April 26, 2017

The Little Black Dress Initiative

Happy Wednesday – we are halfway through the week, people! And that means I’m halfway through my Little Black Dress Initiative week, too! What is LBDI, you ask? It’s an awareness campaign and fundraising effort on behalf of the Junior League of Harrisburg where members wear the same black dress for five workdays in order to start conversations about and raise money for those in our community who need it most.


I’ll be completely honest, I had some big reservations about participating in this campaign. I’m not good at asking for money, and I get nervous when I’m put on the spot to talk about something, even when it’s something I fully believe in. The biggest reservation I had about participating was putting aside my privilege, which sometimes can be difficult to do. Let me break it down a little bit for you:

A living wage calculation shows the hourly rate that an individual must earn 40 hours/week in order to meet the basic living expenses of their family. For a single parent household with one child, the living wage in Dauphin County is $21.47/hour (source: Poverty in America, Living Wage Calculator, 2014). 

Without getting into too much detail, I will share that my annual income from my first full-time job out of college was under $19,000. That breaks down to still be almost $2.00/hour above the Pennsylvania minimum wage, but I was nowhere near making enough to support basic living expenses. My company offered health insurance, which I took advantage of, as well as a 401(k), which I didn’t take advantage of because saving money was something that wasn’t happening at that point in my financial life. 

While I was lucky to have a job, I was even more fortunate that I have parents who were more than willing to allow me to move back in with them. I scraped by to pay my cell phone bill, car payment, student loans, and to feed myself, but I survived because I didn’t have to pay for housing. Did that make me feel less than adequate as an adult? Absolutely. It was embarrassing, and it made me feel like I didn’t have anything together. I can’t even begin to imagine what it would have felt like if I didn’t have the help I did.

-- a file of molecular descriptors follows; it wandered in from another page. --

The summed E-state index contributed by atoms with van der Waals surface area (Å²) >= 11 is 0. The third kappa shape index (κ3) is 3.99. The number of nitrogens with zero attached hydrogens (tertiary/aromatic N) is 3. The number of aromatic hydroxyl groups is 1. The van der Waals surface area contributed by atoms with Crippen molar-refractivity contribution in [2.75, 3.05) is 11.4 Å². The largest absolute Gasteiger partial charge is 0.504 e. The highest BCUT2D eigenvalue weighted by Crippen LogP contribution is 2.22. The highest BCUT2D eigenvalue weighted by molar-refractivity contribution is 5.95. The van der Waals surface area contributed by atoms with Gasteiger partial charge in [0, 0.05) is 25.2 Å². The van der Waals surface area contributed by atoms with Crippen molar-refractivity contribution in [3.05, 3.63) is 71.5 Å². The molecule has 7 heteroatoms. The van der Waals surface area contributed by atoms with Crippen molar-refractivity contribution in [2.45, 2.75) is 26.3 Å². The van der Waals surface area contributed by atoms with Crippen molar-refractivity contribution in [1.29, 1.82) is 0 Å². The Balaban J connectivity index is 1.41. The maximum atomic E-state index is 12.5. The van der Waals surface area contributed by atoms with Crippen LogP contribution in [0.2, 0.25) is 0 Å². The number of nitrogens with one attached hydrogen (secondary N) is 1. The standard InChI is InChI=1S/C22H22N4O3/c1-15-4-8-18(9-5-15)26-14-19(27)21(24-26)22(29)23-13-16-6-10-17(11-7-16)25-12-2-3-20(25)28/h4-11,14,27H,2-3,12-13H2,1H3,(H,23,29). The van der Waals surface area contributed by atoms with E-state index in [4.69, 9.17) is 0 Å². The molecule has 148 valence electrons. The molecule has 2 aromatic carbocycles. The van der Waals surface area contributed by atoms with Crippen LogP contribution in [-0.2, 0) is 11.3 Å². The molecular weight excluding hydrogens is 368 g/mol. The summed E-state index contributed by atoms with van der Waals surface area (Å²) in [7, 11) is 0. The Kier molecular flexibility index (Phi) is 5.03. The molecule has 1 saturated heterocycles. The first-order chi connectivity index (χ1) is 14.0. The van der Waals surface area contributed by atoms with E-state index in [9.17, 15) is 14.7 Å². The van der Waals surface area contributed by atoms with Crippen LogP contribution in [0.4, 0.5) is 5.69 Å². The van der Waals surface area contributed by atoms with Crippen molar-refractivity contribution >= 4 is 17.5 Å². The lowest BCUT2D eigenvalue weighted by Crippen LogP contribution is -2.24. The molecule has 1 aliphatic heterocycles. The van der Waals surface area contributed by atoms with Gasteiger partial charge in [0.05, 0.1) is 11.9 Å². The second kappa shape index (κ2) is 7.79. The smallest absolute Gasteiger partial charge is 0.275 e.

And that’s why I’ve been so hesitant to participate in LBDI. I’m the first to admit that I’m uncomfortable talking coherently and cohesively about bridging the gap between poverty and self-sufficiency. I’m uncomfortable asking my friends and family for money to support my fundraising efforts. I’m uncomfortable talking about the privilege and luck I’ve had in my lifetime that allow me to live in my home, put food on my table, and travel with my family. It’s time for me to put that discomfort aside, though, because the unease I feel in asking you to donate to my campaign is nothing compared to the distress of being hungry because there’s no money left for food, or the feeling of wearing a hand-me-down dress to work each day because there’s no cash left in the budget for clothes for mom after the kids are taken care of.

Would you please join me on my Little Black Dress journey through a donation to the Junior League of Harrisburg? Your donation will be used to fulfill our goal of breaking the cycle of poverty in the Capital Region by promoting volunteerism, developing the potential of women and improving the community through effective action and leadership of trained volunteers.

You can support me by visiting {my donation page}.  Your donation will go directly to support the mission of the JLH and will help us continue to deliver our community and membership training program.



























Thank you to all of my friends and family who have already made a donation. And thank you to the Junior League of Harrisburg team who made this event possible!

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